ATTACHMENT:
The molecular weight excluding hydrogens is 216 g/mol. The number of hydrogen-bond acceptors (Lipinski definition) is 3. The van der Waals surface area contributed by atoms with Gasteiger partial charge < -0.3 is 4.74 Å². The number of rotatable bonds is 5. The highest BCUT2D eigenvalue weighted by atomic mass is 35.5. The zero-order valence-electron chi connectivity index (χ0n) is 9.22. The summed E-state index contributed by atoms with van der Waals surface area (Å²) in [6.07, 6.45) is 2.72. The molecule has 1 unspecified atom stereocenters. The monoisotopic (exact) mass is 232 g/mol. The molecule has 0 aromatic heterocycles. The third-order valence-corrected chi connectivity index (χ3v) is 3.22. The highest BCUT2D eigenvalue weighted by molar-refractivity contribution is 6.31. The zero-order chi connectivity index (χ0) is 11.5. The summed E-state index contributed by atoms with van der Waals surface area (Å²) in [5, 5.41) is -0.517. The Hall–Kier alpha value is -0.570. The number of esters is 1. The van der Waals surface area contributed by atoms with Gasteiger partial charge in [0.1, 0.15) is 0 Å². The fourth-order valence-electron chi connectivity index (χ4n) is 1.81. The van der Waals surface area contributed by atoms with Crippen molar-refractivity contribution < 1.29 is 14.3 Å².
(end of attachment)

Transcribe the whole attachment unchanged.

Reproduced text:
The molecular weight excluding hydrogens is 216 g/mol. The number of hydrogen-bond acceptors (Lipinski definition) is 3. The van der Waals surface area contributed by atoms with Gasteiger partial charge < -0.3 is 4.74 Å². The number of rotatable bonds is 5. The highest BCUT2D eigenvalue weighted by atomic mass is 35.5. The zero-order valence-electron chi connectivity index (χ0n) is 9.22. The summed E-state index contributed by atoms with van der Waals surface area (Å²) in [6.07, 6.45) is 2.72. The molecule has 1 unspecified atom stereocenters. The monoisotopic (exact) mass is 232 g/mol. The molecule has 0 aromatic heterocycles. The third-order valence-corrected chi connectivity index (χ3v) is 3.22. The highest BCUT2D eigenvalue weighted by molar-refractivity contribution is 6.31. The zero-order chi connectivity index (χ0) is 11.5. The summed E-state index contributed by atoms with van der Waals surface area (Å²) in [5, 5.41) is -0.517. The Hall–Kier alpha value is -0.570. The number of esters is 1. The van der Waals surface area contributed by atoms with Gasteiger partial charge in [0.1, 0.15) is 0 Å². The fourth-order valence-electron chi connectivity index (χ4n) is 1.81. The van der Waals surface area contributed by atoms with Crippen molar-refractivity contribution < 1.29 is 14.3 Å².